AMC also wants an airplane that can fly at the altitudes used by airliners, with greater range and greater survivability, he said. Paramount for the new transport will be its ability to operate at austere locations and carry outsize cargo, said Sabol.

Moreover, the next tactical airlifter will have to be able to operate in blackout conditions at low level, perform paratrooper and equipment airdrop, operate in all weather, and be capable of accomplishing “autoland” – automatic, virtually hands-off landing, guided only by the runway and onboard navigation systems.

Such requirements are “not the future,” said Sabol, adding, “it’s where we operate” today.

AMC is also working with Air Force Research Labs and the Army to make sure that the tactical transport is compatible with the Army’s new Stryker vehicle. The Stryker was designed to be transportable on C-130s, but the vehicle’s weight has continued to grow.”
AIR_X-48B_BWB_Wind_Tunnel.jpg
X-48B in wind tunnel
(click to view full)

According to Jane’s, potential competitors for the AJACS program could include Lockheed Martin’s MACK concept sketched out in response to Special Forces requirements, a modified Boeing C-17 Globemaster III, or a Boeing concept based on the company’s experimental X-48B blended wing body (BWB) design that offers higher lift, higher capacity in a given footprint, and even noise reduction.

Whatever the eventual platform looks like, in order to accommodate a Stryker vehicle in combat condition, as well as currently contemplated US and foreign armored personnel carrier designs with enough armor to be survivable on modern battlefields, a cargo capacity increase of at least 50% over the current C-130J (21.7 tons – 30-35 tons) would almost certainly be required.

One would think this imperative might be a higher priority than cost-turbocharging requirements like stealth and airliner-class cruise speed, but the 2004 Air Force Magazine article seems to suggest that it wasn’t. Those stealth and speed requirements certainly make sense for Special Operations aircraft beyond 2015, as Robert Martinage’s CSBA presentation [pdf] explains. They can add significant purchase and maintenance costs, however, which risks pricing aircraft intended for conventional military operations out of the market. All in exchange for capabilities that are rarely required by regular forces.

C-130J.jpg
C-130J Hercules
(click to view full)

In order for AJACS to emulate the C-130’s success and result in a competitive aircraft on the international market, as opposed to an aircraft that shares the fate of its AMST predecessors, it will indeed need next-generation manufacturing technologies and materials. It will also have to be designed according to Army priorities, rather than Air Force wish lists. The A400M’s focus on those needs, and smart international production arrangements, have booked it almost 200 orders before AJACS even has a notional design. If it can deal with its technological risks, it will be widely successful. If AJACS cannot compete on cost and capacity, countries that intend to transport survivable armored vehicles in their airlifters will have absolutely no option except the A400M. Especially if the larger and more expensive C-17 production line shuts down.

Even if the C-17 remains in production, however, the combination of proliferating choices in the 20-ton airlift market (C-130J, HAL-Irkut MRTA, Embraer 390), plus a practical 30-ton military requirement that must be met at or below the A400M’s $100-120 million cost, will leave large market slices without American coverage if AJACS is not thought through correctly at its earliest stages.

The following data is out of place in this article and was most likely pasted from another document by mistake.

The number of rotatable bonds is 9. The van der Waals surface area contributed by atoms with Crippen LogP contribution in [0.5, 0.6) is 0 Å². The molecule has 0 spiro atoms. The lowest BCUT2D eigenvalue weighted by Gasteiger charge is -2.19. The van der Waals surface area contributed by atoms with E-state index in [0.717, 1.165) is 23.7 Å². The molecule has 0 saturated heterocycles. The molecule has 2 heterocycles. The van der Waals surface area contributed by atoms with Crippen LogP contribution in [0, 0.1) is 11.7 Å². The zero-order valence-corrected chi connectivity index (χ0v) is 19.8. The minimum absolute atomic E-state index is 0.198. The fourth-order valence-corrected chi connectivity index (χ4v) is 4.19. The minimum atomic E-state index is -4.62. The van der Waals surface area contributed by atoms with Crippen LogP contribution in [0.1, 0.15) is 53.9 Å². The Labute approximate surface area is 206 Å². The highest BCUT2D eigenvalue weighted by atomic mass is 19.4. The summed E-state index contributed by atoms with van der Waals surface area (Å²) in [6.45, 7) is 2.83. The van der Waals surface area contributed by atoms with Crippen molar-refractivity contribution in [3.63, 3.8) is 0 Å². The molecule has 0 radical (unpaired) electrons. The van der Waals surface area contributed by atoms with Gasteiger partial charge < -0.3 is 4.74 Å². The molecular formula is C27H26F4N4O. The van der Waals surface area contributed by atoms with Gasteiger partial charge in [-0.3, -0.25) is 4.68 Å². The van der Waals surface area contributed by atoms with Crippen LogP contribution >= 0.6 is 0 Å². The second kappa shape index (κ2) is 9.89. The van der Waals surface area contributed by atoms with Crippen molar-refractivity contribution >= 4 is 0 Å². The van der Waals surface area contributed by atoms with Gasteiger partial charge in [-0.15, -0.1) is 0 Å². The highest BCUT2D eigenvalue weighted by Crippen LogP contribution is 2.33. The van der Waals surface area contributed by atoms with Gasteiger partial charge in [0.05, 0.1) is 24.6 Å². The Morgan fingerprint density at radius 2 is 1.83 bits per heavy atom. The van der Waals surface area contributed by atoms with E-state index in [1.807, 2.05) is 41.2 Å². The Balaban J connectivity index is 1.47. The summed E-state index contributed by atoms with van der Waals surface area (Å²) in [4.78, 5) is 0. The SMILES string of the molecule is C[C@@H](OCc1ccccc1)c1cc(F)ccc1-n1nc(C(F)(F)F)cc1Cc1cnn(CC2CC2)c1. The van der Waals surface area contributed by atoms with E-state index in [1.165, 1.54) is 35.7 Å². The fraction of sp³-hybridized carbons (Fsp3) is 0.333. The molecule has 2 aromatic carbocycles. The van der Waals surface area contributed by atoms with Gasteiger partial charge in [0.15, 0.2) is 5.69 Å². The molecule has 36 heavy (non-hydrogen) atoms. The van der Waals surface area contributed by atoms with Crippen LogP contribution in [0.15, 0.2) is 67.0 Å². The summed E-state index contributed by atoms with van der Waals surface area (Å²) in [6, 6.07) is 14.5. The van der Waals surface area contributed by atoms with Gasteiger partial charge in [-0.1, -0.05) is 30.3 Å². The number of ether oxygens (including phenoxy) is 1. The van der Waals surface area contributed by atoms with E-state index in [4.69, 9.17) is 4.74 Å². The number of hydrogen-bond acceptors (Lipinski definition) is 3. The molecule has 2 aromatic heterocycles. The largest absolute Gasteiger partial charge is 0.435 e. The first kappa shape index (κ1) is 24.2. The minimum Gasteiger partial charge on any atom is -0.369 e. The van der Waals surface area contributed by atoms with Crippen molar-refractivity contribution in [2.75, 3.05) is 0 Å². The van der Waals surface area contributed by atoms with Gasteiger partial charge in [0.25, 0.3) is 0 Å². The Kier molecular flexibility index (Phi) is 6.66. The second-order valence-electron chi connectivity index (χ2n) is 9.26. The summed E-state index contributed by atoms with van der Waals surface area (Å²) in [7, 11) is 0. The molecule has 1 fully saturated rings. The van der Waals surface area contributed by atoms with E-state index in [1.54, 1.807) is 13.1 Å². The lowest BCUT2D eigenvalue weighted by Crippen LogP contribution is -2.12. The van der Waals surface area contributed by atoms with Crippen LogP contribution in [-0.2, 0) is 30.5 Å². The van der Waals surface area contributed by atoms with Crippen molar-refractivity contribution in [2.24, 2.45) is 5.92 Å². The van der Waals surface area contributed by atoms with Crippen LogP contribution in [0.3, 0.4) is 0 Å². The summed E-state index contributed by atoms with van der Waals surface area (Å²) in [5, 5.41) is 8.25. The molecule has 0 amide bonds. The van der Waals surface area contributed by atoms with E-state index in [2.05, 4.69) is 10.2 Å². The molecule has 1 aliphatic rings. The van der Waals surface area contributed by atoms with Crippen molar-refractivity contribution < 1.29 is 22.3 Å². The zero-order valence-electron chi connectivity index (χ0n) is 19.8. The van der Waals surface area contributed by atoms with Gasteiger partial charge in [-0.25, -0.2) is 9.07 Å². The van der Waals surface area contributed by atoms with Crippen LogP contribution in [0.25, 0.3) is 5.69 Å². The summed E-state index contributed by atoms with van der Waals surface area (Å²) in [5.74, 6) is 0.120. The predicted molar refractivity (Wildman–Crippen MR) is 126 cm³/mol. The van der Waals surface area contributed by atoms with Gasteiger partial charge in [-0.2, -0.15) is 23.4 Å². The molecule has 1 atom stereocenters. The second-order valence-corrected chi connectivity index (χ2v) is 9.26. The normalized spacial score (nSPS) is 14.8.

All of this assumes, of course, that AJACS is funded at all, amidst a wave of exploding public entitlements, demographic squeezes, and lower economic performance.

Contracts and Key Events
X-55 ACAA
X-55A ACAA
(click to view full)

At this stage, the Air Force Research Laboratory Air Vehicles Directorate at Wright-Patterson Air Force Base, OH is acquiring the design, development, and manufacture of a technology demonstration Advanced Composite Cargo Aircraft (ACCA) that features advanced structural design and manufacturing techniques integrated with advanced aerodynamic design. The purpose of this aircraft is to demonstrate the application of structural design and manufacturing technologies that can significantly reduce the structural weight and cost of future military transport type aircraft.

Oct 19/09: USAF officials announce “X-55A” as the ACAA’s new designation.

The X-55A is a technology demonstrator for the design and manufacture of future aircraft using advanced composite materials. The X-55A is a modified Dornier 328J aircraft with the fuselage aft of the crew station and the vertical tail removed and replaced with completely new structural designs made from composites using new out-of-autoclave curing techniques. The vertical tail was designed using tailored stiffness technology. These were joined with an existing Dornier 328J cockpit, wing, engines and horizontal tail. The test platform contains some 600 accelerometers and stress gauges.

The fuselage was built in 2 large half-sections (upper-lower), featuring sandwich construction with MTM-45 skins and Nomex core. These were bonded together with adhesive and ply overlays along the longitudinal seam, rather than the numerous frames, stiffeners and metal fasteners used commonly in traditional aircraft. Compared to the original metallic components, the X-55A’s composite structure uses approximately 300 structural parts, vs. 3,000 metallic parts for the original components; and approximately 4,000 mechanical fasteners compared to 40,000.